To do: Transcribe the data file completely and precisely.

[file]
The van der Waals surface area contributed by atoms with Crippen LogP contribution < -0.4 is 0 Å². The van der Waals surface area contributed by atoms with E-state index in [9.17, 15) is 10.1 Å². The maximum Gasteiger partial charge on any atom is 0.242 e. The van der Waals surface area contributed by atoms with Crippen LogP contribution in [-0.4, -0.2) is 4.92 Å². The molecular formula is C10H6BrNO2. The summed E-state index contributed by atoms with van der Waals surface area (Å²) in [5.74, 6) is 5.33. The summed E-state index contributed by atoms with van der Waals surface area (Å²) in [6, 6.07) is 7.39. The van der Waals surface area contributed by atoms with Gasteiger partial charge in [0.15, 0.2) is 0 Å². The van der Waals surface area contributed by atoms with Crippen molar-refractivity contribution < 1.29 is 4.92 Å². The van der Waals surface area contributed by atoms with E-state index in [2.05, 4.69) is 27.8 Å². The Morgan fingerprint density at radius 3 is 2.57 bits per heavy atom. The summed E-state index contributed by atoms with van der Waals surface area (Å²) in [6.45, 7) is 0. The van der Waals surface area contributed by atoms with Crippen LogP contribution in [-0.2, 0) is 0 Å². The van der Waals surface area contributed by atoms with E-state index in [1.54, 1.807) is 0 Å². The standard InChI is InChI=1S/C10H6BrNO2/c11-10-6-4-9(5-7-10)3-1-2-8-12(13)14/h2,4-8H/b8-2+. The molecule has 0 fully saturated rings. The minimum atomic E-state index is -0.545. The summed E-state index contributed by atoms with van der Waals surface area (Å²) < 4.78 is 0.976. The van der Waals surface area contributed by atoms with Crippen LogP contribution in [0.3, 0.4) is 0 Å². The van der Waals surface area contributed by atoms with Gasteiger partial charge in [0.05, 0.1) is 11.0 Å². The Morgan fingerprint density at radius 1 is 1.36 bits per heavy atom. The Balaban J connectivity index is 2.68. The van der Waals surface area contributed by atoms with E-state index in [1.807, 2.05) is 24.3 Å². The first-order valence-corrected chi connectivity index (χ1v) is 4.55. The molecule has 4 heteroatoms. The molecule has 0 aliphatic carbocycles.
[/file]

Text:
The van der Waals surface area contributed by atoms with Crippen LogP contribution < -0.4 is 0 Å². The van der Waals surface area contributed by atoms with E-state index in [9.17, 15) is 10.1 Å². The maximum Gasteiger partial charge on any atom is 0.242 e. The van der Waals surface area contributed by atoms with Crippen LogP contribution in [-0.4, -0.2) is 4.92 Å². The molecular formula is C10H6BrNO2. The summed E-state index contributed by atoms with van der Waals surface area (Å²) in [5.74, 6) is 5.33. The summed E-state index contributed by atoms with van der Waals surface area (Å²) in [6, 6.07) is 7.39. The van der Waals surface area contributed by atoms with Gasteiger partial charge in [0.15, 0.2) is 0 Å². The van der Waals surface area contributed by atoms with Crippen molar-refractivity contribution < 1.29 is 4.92 Å². The van der Waals surface area contributed by atoms with E-state index in [2.05, 4.69) is 27.8 Å². The Morgan fingerprint density at radius 3 is 2.57 bits per heavy atom. The summed E-state index contributed by atoms with van der Waals surface area (Å²) in [6.45, 7) is 0. The van der Waals surface area contributed by atoms with Crippen LogP contribution in [-0.2, 0) is 0 Å². The van der Waals surface area contributed by atoms with E-state index in [1.54, 1.807) is 0 Å². The standard InChI is InChI=1S/C10H6BrNO2/c11-10-6-4-9(5-7-10)3-1-2-8-12(13)14/h2,4-8H/b8-2+. The molecule has 0 fully saturated rings. The minimum atomic E-state index is -0.545. The summed E-state index contributed by atoms with van der Waals surface area (Å²) < 4.78 is 0.976. The van der Waals surface area contributed by atoms with Crippen LogP contribution in [0.3, 0.4) is 0 Å². The van der Waals surface area contributed by atoms with Gasteiger partial charge in [0.05, 0.1) is 11.0 Å². The Morgan fingerprint density at radius 1 is 1.36 bits per heavy atom. The Balaban J connectivity index is 2.68. The van der Waals surface area contributed by atoms with E-state index in [1.807, 2.05) is 24.3 Å². The first-order valence-corrected chi connectivity index (χ1v) is 4.55. The molecule has 4 heteroatoms. The molecule has 0 aliphatic carbocycles.